US4394859A - Central solar energy receiver - Google Patents

Central solar energy receiver Download PDF

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Publication number
US4394859A
US4394859A US06315397 US31539781A US4394859A US 4394859 A US4394859 A US 4394859A US 06315397 US06315397 US 06315397 US 31539781 A US31539781 A US 31539781A US 4394859 A US4394859 A US 4394859A
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Prior art keywords
energy
air
slats
receiver
solar
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Expired - Fee Related
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US06315397
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M. Kevin Drost
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US Department of Energy
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US Department of Energy
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    • FMECHANICAL ENGINEERING; LIGHTING; HEATING; WEAPONS; BLASTING
    • F24HEATING; RANGES; VENTILATING
    • F24SSOLAR HEAT COLLECTORS; SOLAR HEAT SYSTEMS
    • F24S20/00Solar heat collectors specially adapted for particular uses or environments
    • F24S20/20Solar heat collectors for receiving concentrated solar energy, e.g. receivers for solar power plants
    • FMECHANICAL ENGINEERING; LIGHTING; HEATING; WEAPONS; BLASTING
    • F24HEATING; RANGES; VENTILATING
    • F24SSOLAR HEAT COLLECTORS; SOLAR HEAT SYSTEMS
    • F24S23/00Arrangements for concentrating solar-rays for solar heat collectors
    • F24S23/70Arrangements for concentrating solar-rays for solar heat collectors with reflectors
    • F24S2023/87Reflectors layout
    • YGENERAL TAGGING OF NEW TECHNOLOGICAL DEVELOPMENTS; GENERAL TAGGING OF CROSS-SECTIONAL TECHNOLOGIES SPANNING OVER SEVERAL SECTIONS OF THE IPC; TECHNICAL SUBJECTS COVERED BY FORMER USPC CROSS-REFERENCE ART COLLECTIONS [XRACs] AND DIGESTS
    • Y02TECHNOLOGIES OR APPLICATIONS FOR MITIGATION OR ADAPTATION AGAINST CLIMATE CHANGE
    • Y02EREDUCTION OF GREENHOUSE GAS [GHG] EMISSIONS, RELATED TO ENERGY GENERATION, TRANSMISSION OR DISTRIBUTION
    • Y02E10/00Energy generation through renewable energy sources
    • Y02E10/40Solar thermal energy
    • Y02E10/41Tower concentrators

Abstract

An improved tower-mounted central solar energy receiver for heating air drawn through the receiver by an induced draft fan. A number of vertically oriented, energy absorbing, fin-shaped slats are radially arranged in a number of concentric cylindrical arrays on top of the tower coaxially surrounding a pipe having air holes through which the fan draws air which is heated by the slats which receive the solar radiation from a heliostat field. A number of vertically oriented and wedge-shaped columns are radially arranged in a number of concentric cylindrical clusters surrounding the slat arrays. The columns have two mirror-reflecting sides to reflect radiation into the slat arrays and one energy absorbing side to reduce reradiation and reflection from the slat arrays.

Description

The United States Government has rights in this invention pursuant to Contract No. DE-AC06-76RLO-1830 between the U.S. Department of Energy and the Battelle Memorial Institute.

BACKGROUND OF THE INVENTION

The present invention relates generally to solar energy receivers and more particularly to an improved point focus central solar energy receiver useful in producing heated air for application to power generation systems and industrial process heat systems.

Existing air heating point focus central solar energy receiver designs for producing air at about 514 degrees centigrade use an intermediate working fluid such as draw salt. The intermediate working fluid can be heated in either a cavity or an open central receiver. Above 514 degrees centigrade air is heated directly in a cavity-type receiver. Most designs involve moving air through a bank of tubes which is exposed to incident solar radiation. The radiation is absorbed on the tubes and transferred to the air. Variations on this approach use heat pipes or impingement heat transfer to improve performance. All of these approaches have several disadvantages. First, the reflection, reradiation, and convective losses from existing receiver designs are about 6 to 15%, depending on operating temperature, even though all of these designs are cavity receivers with associated added spillage losses and large size. Second, due to poor heat transfer between the air and the absorbing surface, a very large heat transfer area is required which, in turn, results in a large receiver.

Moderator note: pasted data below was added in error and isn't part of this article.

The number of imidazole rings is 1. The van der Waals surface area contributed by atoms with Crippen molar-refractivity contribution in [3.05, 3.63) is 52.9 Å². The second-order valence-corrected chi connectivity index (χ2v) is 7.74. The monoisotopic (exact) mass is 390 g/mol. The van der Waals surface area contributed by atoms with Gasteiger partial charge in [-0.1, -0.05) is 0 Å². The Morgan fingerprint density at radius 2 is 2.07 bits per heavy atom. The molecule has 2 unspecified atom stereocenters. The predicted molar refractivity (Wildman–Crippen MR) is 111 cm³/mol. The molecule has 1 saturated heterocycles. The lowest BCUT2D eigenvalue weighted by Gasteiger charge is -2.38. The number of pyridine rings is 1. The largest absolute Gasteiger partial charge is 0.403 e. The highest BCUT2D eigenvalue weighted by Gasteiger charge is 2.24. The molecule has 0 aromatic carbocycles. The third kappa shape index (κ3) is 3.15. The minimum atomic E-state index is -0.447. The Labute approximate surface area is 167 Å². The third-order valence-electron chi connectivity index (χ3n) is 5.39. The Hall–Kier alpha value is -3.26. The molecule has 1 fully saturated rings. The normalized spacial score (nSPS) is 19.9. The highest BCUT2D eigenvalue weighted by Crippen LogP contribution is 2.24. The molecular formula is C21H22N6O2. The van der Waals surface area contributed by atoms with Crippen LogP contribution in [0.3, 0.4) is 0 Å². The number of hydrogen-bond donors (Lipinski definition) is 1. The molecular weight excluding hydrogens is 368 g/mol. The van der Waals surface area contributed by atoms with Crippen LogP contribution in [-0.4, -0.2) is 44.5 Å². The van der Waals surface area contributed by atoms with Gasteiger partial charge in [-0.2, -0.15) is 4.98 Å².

One particular existing design uses a tower and cross-arm to mount a large bell-shaped ceramic matrix receiver which has solar radiation striking it only from the bottom. The tower must be a relatively tall one for this operation. There is an air inlet orifice on its covered side. Heated air is drawn from the top of the receiver. Combined reflection and reradiation losses are expected to be significant, especially at higher temperatures. In addition, the cavity design would have associated spillage energy losses.

SUMMARY OF THE INVENTION

It is an object of the invention to provide a point focus central solar energy receiver useful in producing heated air for application with power generation systems and industrial process heat systems.

It is another object of the invention to provide a solar energy receiver which reduces spillage, reflection, reradiation, and convection energy losses.

It is an added object of the invention to provide a relatively low cost, compact, solar energy receiver utilizing a short support tower.

Additional objects, advantages and novel features of the invention will be set forth in part in the description which follows, and in part will become apparent to those skilled in the art upon examination of the following or may be learned by practice of the invention. The objects and advantages of the invention may be realized and attained by means of the instrumentalities and combinations particularly pointed out in the appended claims.